Chen Guangcheng, a Chinese human-rights activist who had a public fight with New York University this past summer that raised questions about the influence of China on American higher education, has found a new home in academe. Mr. Chen will be a visiting fellow here at Catholic University of America, and will also be affiliated with a conservative think tank and a human-rights group started by a Democratic congressman.
"Mr. Chen's commitment to protecting the rights of the poor and vulnerable resonates with our mission at the Catholic University of America," John H. Garvey, the institution's president, said on Wednesday during an event announcing Mr. Chen's new roles. He said the blind activist, who has advocated on behalf of women in China who had suffered forced abortions, would deepen the university's study of international issues and serve as a role model to students.
Mr. Chen, a self-taught lawyer, will be based at Catholic's Institute for Policy Research and Catholic Studies, which he will use as a platform to continue his advocacy and write a book about his struggles in China, said Stephen F. Schneck, director of the institute. He will not teach classes but will give occasional guest lectures on legal issues in China and international human rights. The position will last three years.
In addition, Mr. Chen will be a senior fellow at the Witherspoon Institute, a think tank in Princeton, N.J., and be an adviser to the Lantos Foundation for Human Rights and Justice, in Concord. N.H., which was established by the late Rep. Thomas Lantos.
The moves are the latest steps in a dramatic journey for Mr. Chen that has also raised critical questions about American higher education's ties with China.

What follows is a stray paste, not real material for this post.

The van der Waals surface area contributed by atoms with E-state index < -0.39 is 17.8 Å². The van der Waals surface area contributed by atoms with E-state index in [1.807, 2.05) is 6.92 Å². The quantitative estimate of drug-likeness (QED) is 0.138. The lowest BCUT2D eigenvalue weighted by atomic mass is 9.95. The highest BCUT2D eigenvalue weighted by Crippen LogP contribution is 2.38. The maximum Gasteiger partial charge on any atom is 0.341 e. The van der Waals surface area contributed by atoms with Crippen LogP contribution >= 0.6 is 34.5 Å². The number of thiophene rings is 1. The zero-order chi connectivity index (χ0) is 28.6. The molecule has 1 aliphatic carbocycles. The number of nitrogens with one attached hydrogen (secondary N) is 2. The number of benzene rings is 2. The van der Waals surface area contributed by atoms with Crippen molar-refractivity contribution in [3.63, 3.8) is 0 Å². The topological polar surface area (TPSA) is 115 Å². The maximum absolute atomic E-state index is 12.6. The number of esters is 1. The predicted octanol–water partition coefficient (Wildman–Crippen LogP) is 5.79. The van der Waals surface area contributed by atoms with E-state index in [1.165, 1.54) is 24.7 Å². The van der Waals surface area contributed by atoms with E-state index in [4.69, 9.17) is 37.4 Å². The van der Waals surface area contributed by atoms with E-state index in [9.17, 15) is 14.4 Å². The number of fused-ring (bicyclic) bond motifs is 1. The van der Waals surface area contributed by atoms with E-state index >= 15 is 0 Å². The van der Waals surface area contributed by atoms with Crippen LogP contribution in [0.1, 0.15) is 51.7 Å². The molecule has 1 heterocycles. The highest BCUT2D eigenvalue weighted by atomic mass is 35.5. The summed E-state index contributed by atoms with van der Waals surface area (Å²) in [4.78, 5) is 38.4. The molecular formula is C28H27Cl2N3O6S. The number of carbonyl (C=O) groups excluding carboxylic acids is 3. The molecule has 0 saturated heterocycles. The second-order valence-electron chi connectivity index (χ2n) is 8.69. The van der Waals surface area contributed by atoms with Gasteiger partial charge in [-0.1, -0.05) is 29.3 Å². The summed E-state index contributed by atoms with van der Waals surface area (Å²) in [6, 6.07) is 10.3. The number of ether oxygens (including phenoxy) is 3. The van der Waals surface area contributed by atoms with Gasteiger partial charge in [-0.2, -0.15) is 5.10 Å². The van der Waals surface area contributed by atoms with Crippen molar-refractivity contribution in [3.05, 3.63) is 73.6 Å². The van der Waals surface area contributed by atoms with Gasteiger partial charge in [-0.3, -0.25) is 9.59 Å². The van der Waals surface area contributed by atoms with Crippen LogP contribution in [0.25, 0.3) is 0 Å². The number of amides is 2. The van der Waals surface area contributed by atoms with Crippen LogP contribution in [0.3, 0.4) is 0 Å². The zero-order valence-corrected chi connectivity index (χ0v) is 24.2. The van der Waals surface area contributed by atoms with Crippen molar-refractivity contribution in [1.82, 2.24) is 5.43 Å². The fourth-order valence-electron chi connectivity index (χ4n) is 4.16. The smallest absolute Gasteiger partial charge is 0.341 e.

'Intimidated by the Powerful'
Mr. Chen triggered a diplomatic standoff between the United States and China in 2012, when he fled from house arrest and escaped to the U.S. Embassy in Beijing. Chinese officials allowed him to leave the country after NYU offered him a position at its law school.
But that relationship frayed. In June, Mr. Chen said the university had prematurely ended his fellowship due to pressure from China, where NYU is building a campus. He also said that "the work of the Chinese Communists within academic circles in the United States is far greater than what people imagine, and some scholars have no option but to hold themselves back. Academic independence and academic freedom in the United States are being greatly threatened by a totalitarian regime."
NYU strongly denied the charges, saying that his position was always intended to be temporary.
On Wednesday, Mr. Chen was more restrained toward his former host. He thanked NYU and Jerome A. Cohen, a law professor there, for helping him make the transition to the United States. When asked about his accusations of a growing Chinese influence on the university and on American higher education more broadly, he declined to elaborate.
"As for the facts, I hope I've already made them very clear in my statements," he said through an interpreter. "The threat posed by the Chinese Communist authorities to the free world is very clear, and that threat is not only posed to academia but also other parts of society."
He did predict that the Chinese Communist Party would continue to try to interfere with his efforts, and he praised Catholic University and the other two groups for not being "intimidated by the powerful."
When asked about news-media reports that antiabortion groups and supporters of more liberal causes, which in some articles included NYU, had sought to influence him, Mr. Chen denied that he had identified himself with any one side.
"Human rights supersedes partisan politics," he said.
Mr. Garvey, of Catholic University, also rejected the view: "The institutions that are supporting him now, like the university that supported him before, don't easily fit into some easy description like that."